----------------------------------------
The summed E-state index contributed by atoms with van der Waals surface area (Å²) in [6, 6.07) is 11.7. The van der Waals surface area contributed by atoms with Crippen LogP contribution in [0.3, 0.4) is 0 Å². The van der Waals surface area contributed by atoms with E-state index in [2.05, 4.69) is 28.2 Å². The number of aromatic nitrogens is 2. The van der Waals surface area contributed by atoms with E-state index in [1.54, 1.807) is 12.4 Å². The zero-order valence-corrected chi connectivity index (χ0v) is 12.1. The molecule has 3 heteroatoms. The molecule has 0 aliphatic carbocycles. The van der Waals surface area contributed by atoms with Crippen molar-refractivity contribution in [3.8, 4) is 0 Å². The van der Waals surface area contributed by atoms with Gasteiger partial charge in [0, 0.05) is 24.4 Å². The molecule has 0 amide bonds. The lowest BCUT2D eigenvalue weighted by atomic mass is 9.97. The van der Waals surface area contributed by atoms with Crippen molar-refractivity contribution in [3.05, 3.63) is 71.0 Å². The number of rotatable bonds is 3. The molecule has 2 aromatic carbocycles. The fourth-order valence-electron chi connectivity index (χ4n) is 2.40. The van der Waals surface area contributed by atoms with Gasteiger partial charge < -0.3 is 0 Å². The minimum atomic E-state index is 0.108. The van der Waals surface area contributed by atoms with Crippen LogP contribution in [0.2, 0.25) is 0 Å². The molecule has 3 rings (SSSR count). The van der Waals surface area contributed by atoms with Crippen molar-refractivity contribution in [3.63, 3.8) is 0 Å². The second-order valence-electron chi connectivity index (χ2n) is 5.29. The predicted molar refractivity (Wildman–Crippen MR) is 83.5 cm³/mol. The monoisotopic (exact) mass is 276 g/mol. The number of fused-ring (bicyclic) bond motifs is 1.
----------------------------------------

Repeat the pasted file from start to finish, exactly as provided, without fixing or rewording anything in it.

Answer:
The summed E-state index contributed by atoms with van der Waals surface area (Å²) in [6, 6.07) is 11.7. The van der Waals surface area contributed by atoms with Crippen LogP contribution in [0.3, 0.4) is 0 Å². The van der Waals surface area contributed by atoms with E-state index in [2.05, 4.69) is 28.2 Å². The number of aromatic nitrogens is 2. The van der Waals surface area contributed by atoms with E-state index in [1.54, 1.807) is 12.4 Å². The zero-order valence-corrected chi connectivity index (χ0v) is 12.1. The molecule has 3 heteroatoms. The molecule has 0 aliphatic carbocycles. The van der Waals surface area contributed by atoms with Crippen molar-refractivity contribution in [3.8, 4) is 0 Å². The van der Waals surface area contributed by atoms with Gasteiger partial charge in [0, 0.05) is 24.4 Å². The molecule has 0 amide bonds. The lowest BCUT2D eigenvalue weighted by atomic mass is 9.97. The van der Waals surface area contributed by atoms with Crippen molar-refractivity contribution in [3.05, 3.63) is 71.0 Å². The number of rotatable bonds is 3. The molecule has 2 aromatic carbocycles. The fourth-order valence-electron chi connectivity index (χ4n) is 2.40. The van der Waals surface area contributed by atoms with Gasteiger partial charge < -0.3 is 0 Å². The minimum atomic E-state index is 0.108. The van der Waals surface area contributed by atoms with Crippen LogP contribution in [0.2, 0.25) is 0 Å². The molecule has 3 rings (SSSR count). The van der Waals surface area contributed by atoms with Crippen molar-refractivity contribution in [3.63, 3.8) is 0 Å². The second-order valence-electron chi connectivity index (χ2n) is 5.29. The predicted molar refractivity (Wildman–Crippen MR) is 83.5 cm³/mol. The monoisotopic (exact) mass is 276 g/mol. The number of fused-ring (bicyclic) bond motifs is 1.